The film is of course a showcase for Ian McKellen, whose Richard derives endless joy from miserable villainy. Richard's idea of relaxation is to lie back and peruse morgue photos of his victims. Forvever shooting asides to the camera, Richard is our close confidante. Seething with hatred and anger and plotting murders left and right, he composes himself to play the humble innocent. McKellen's Richard does appear to understand human nature. He woos Lady Anne right over the body of her dead husband, and pre-empts his enemies by claiming he's the victim and not the aggressor. Of course it's exaggerated, but an awful lot of history is just as treacherously bloody, whenever a despot is after power or trying to consolidate it.
It's a treat to see actors Downey Jr. and Annette Bening holding their own with the likes of Maggie Smith. Standouts are Nigel Hawthorne's gentle Clarence and Jim Broadbent's foolish Buckingham. Adrian Dunbar turns a 'henchman' part into a central character. Kristin Scott Thomas's Lady Anne soon takes a swan dive into heavy drug use, an understandable choice considering whom she married. Richard chooses his allies well, and knows exactly when to betray them.
Richard Loncraine's direction is masterful. The camera goes for the drama but also adds its own conspiratorial dash of vigor. There's no chance to get bogged down in speeches, as most scenes end on wickedly arch lines, before cutting to a new and interesting setting. The production gives us a procession of elegant halls, great houses and public buildings. A giant abandoned power station becomes the site of a concluding battle. The Tower of London looks like a monstrous Orwellian Ministry of Fear, waiting across the Thames when Clarence is taken under arrest. After Richard is crowned he appears in a military uniform very much like that of a Nazi officer. His flags imitate Nazi regalia with a boar's head in place of a swastika. A public speech is a pro-Richard mass rally. Every design detail is carefully chosen. Clarence's prison exercise break is granted in a space that looks like the inside of a reactor's cooling tower, a depressing concrete circle surrounded by a fetid moat. When someone flees to safety we see a vintage Biplane that for a moment looks too 'deco' to be real. But it is.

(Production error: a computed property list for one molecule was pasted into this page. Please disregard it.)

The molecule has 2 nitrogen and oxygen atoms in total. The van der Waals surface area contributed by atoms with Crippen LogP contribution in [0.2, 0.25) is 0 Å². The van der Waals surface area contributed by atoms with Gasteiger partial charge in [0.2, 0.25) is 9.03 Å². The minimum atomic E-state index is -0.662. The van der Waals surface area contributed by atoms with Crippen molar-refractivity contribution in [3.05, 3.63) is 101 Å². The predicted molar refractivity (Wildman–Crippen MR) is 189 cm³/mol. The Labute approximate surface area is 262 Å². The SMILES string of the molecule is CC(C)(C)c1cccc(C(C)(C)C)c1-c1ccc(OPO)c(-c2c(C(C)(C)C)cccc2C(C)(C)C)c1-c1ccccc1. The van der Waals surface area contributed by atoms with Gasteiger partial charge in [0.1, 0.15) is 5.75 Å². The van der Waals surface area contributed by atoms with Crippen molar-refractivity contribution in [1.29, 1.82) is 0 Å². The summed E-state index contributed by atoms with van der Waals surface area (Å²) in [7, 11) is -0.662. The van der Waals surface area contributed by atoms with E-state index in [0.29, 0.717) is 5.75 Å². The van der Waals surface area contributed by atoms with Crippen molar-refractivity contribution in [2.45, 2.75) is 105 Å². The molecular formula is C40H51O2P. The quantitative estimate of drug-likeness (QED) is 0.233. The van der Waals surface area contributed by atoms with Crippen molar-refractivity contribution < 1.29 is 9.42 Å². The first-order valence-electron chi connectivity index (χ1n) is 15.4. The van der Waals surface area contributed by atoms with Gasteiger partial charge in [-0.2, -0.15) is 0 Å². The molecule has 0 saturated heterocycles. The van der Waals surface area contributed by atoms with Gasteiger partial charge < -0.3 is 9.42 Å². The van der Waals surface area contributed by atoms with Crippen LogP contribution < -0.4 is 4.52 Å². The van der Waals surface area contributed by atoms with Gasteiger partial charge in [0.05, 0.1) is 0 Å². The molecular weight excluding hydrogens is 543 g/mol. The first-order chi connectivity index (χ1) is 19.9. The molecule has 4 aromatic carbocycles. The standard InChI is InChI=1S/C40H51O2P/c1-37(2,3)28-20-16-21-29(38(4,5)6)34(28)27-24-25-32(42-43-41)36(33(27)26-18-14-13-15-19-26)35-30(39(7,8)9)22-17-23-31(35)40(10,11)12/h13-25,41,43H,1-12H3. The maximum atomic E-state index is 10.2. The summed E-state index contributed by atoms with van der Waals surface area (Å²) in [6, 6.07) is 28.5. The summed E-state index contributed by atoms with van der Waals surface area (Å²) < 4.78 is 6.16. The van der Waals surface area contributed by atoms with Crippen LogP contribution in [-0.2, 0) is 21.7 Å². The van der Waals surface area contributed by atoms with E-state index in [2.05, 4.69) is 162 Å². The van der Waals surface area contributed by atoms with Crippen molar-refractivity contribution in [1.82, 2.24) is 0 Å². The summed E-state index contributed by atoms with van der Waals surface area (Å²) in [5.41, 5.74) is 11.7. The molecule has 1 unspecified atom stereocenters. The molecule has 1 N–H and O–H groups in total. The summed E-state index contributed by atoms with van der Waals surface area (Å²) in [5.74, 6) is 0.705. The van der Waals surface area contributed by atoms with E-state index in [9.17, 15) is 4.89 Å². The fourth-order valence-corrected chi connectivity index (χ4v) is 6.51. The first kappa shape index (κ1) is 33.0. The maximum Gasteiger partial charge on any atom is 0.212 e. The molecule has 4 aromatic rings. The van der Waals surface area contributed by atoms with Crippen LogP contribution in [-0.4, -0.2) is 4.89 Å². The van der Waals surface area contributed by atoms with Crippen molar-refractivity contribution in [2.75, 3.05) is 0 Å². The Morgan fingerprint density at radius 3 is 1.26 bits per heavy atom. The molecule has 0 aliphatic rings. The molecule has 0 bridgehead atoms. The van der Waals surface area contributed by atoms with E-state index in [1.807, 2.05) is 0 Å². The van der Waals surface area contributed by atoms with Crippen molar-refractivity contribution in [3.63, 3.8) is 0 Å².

Best of all is the nimble, knowing camera direction that allows Richard to take part in a scene, and then break the fourth wall to share his sadistic glee with the audience. These are done so well that they never seem merely clever or hammy... Richard is first and foremost a really scary guy.
The Twilight Time Blu-ray of Richard III is a terrific presentation of a film that few saw in theaters. It was released when I was working for MGM Home Video and wasn't even given an employee screening. Most of us saw it in diminished circumstances, pan-scanned on VHS or cable TV. In HD resolution we can appreciate the lavish production values, especially for a picture that reportedly cost less than $6 million. That cast must have worked for next to nothing.
A big plus for cultural Philistines like myself are the English subtitles. The ability to read the florid prose breaks the ignorance barrier, allowing me to understand and enjoy this story to the fullest. I should think many potential viewers out there would be in the same situation. Those better versed in The Bard can catch the fun without working so hard.
Twilight Time's Isolated Music and Effects track gives us unobstructed access to Trevor Jones' mellow, '30s-flavored music. His song of the Marlowe poem is crooned on screen to good effect by Stacey Kent. The original trailer is also present. Julie Kirgo offers a set of smart program notes, reaching into the history of Shakespeare adaptations -- this one attempts the usurp the crown from Laurence Olivier's 1955 VistaVision version -- and marveling at the once-in-a-lifetime selection of actors eager to work with Ian McKellen.
On a scale of Excellent, Good, Fair, and Poor,
Richard III Blu-ray rates:
1. Stavisky... -- now there's a good movie that's dropped out of sight. We want it back, along with Resnais' Providence.
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T'was Ever Thus.